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My two weeks in Thailand were sunny, warm, fun, delicious, challenging, eye-opening, and all together, just what I needed.  While it’s always a little hard to be away from family and friends during the holidays, exploring a new – and awesome – country helped in abating my lonesomeness for home.  The trip also came at a good time, when the grey days of Shimokita were slowly but surely wearing me down and the kerosene from my heater had taken up residence in my chest as a nasty cough.  (Incidentally, this caused everyone to force masks on me whenever I entered a building.  Funny, because it’s true.)

Although there were certainly moments I wished that I had a companion to share in the absurdity, admiration, or humor of a situation, I definitely took to traveling alone like a fish to water.  I got to do what I wanted, when I wanted, depending on how I felt.  It was grand.  I also came to realize that traveling, especially alone, in a foreign speaking country really requires one major thing on the part of the traveler: letting go.  You have to be okay with not knowing exactly what’s happening and why at any given time.  This is a hard mental shift for someone like me, but probably a good exercise in character in the smaller scheme of travel and the bigger scheme of life.

Stepping off the plane into the December Bangkok heat felt like an August day in DC.  Almost instantly, my whole body relaxed.  No longer did I have to shiver myself warm.  I found Bangkok to be beautiful, balmy, hectic, pungent, and colorful.  My hotel was adequate and clean – in a convenient part of town, with a big open air restaurant for my complimentary breakfasts.  I spent my time in Bangkok exploring mostly on foot or by way of the river and canal boat taxis – the Grand Palace, which houses the enormous gold reclining Buddha (I spent more time examining and admiring the minute paintings of the Buddha’s life covering the 30 foot walls floor-to-ceiling); Wat Arun, a rather phallic temple on the far side of the river nestled in sparkling mosaic tiles; the Chatuchuk Weekend Market, an incredible maze of shops and stalls, grouped together based on wares (pet supplies, fake flowers, electronics, young designers, Thailand tourist tchotchkes); the midnight Flower Market, heaps and heaps of the most kaleidescopic wholesale floral displays; the ultra-modern and sleek downtown, centered around high-rise consumer-driven shopping malls and a convenient above-ground Sky Train system; China town; a refreshingly ungentrified China town, streets so packed with open-air food vendors and tables that the traffic nearly stops.  And the food! Oh, the food!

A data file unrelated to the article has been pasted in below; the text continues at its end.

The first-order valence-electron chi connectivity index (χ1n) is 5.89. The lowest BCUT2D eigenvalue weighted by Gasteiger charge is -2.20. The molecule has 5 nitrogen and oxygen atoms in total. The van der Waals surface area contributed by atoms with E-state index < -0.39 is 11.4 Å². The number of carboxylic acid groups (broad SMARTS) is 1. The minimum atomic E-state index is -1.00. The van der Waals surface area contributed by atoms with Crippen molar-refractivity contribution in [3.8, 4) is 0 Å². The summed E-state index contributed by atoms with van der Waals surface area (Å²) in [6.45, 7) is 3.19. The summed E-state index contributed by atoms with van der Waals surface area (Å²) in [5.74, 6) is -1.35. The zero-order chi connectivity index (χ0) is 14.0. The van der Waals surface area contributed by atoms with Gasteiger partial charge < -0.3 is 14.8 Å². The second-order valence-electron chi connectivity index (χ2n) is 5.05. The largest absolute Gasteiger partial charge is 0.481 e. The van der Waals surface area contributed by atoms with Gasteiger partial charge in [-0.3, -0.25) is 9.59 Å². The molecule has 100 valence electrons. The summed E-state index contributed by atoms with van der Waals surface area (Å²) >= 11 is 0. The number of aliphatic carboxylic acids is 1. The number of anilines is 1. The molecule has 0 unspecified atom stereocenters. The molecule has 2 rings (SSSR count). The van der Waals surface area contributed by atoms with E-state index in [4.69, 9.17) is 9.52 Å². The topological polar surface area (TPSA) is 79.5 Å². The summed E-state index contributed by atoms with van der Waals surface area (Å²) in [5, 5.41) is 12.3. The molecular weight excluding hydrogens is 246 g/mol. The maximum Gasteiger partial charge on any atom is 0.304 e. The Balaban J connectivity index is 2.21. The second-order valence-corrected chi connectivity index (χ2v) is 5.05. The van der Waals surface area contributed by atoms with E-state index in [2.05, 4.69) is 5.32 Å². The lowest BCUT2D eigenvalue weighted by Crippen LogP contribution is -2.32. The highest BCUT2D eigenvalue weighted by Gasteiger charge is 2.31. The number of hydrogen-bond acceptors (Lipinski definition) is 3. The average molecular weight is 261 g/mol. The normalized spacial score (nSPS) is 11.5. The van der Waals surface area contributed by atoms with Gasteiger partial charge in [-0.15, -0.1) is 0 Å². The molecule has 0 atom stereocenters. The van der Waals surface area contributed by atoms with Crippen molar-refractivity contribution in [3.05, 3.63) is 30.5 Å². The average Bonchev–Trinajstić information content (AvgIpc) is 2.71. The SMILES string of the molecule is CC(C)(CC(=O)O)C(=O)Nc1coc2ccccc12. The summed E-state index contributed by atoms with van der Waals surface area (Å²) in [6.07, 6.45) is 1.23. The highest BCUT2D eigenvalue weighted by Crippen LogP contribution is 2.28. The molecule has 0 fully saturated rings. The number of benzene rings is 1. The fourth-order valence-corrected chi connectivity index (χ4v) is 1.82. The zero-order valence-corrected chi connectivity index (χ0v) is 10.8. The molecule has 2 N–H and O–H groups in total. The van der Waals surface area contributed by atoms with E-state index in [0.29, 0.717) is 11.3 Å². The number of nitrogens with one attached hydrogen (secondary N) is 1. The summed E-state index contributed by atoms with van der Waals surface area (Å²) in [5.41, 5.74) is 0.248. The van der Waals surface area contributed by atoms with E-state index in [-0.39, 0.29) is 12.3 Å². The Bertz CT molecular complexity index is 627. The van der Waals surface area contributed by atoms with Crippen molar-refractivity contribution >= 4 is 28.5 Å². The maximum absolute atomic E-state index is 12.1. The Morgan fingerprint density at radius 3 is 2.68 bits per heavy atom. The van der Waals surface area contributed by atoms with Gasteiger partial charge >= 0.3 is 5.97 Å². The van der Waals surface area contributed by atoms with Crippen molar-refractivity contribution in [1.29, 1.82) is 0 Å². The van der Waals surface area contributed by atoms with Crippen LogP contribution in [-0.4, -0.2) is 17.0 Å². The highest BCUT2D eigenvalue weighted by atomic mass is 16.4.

Reclining Buddha

Wat Arun

Flower vendors at night watching TV

 

Downtown Bangkok: Skytrain + ubiquitous traffic. *Note the pink taxis!